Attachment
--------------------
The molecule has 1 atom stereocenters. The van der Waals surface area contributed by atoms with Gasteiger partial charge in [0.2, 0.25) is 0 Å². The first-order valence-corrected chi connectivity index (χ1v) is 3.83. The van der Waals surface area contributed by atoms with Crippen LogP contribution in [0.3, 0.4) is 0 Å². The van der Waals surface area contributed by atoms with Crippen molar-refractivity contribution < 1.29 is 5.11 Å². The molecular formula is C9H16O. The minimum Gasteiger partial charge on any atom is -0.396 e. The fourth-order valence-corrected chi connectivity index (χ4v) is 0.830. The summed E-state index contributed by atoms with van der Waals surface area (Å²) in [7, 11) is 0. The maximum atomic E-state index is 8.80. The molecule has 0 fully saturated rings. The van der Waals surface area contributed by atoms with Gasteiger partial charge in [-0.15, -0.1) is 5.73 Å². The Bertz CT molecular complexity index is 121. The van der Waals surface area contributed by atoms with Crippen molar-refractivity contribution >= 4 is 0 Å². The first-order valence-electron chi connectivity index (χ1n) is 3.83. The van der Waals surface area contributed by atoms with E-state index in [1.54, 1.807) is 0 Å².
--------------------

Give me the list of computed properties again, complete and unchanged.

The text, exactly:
The molecule has 1 atom stereocenters. The van der Waals surface area contributed by atoms with Gasteiger partial charge in [0.2, 0.25) is 0 Å². The first-order valence-corrected chi connectivity index (χ1v) is 3.83. The van der Waals surface area contributed by atoms with Crippen LogP contribution in [0.3, 0.4) is 0 Å². The van der Waals surface area contributed by atoms with Crippen molar-refractivity contribution < 1.29 is 5.11 Å². The molecular formula is C9H16O. The minimum Gasteiger partial charge on any atom is -0.396 e. The fourth-order valence-corrected chi connectivity index (χ4v) is 0.830. The summed E-state index contributed by atoms with van der Waals surface area (Å²) in [7, 11) is 0. The maximum atomic E-state index is 8.80. The molecule has 0 fully saturated rings. The van der Waals surface area contributed by atoms with Gasteiger partial charge in [-0.15, -0.1) is 5.73 Å². The Bertz CT molecular complexity index is 121. The van der Waals surface area contributed by atoms with Crippen molar-refractivity contribution >= 4 is 0 Å². The first-order valence-electron chi connectivity index (χ1n) is 3.83. The van der Waals surface area contributed by atoms with E-state index in [1.54, 1.807) is 0 Å².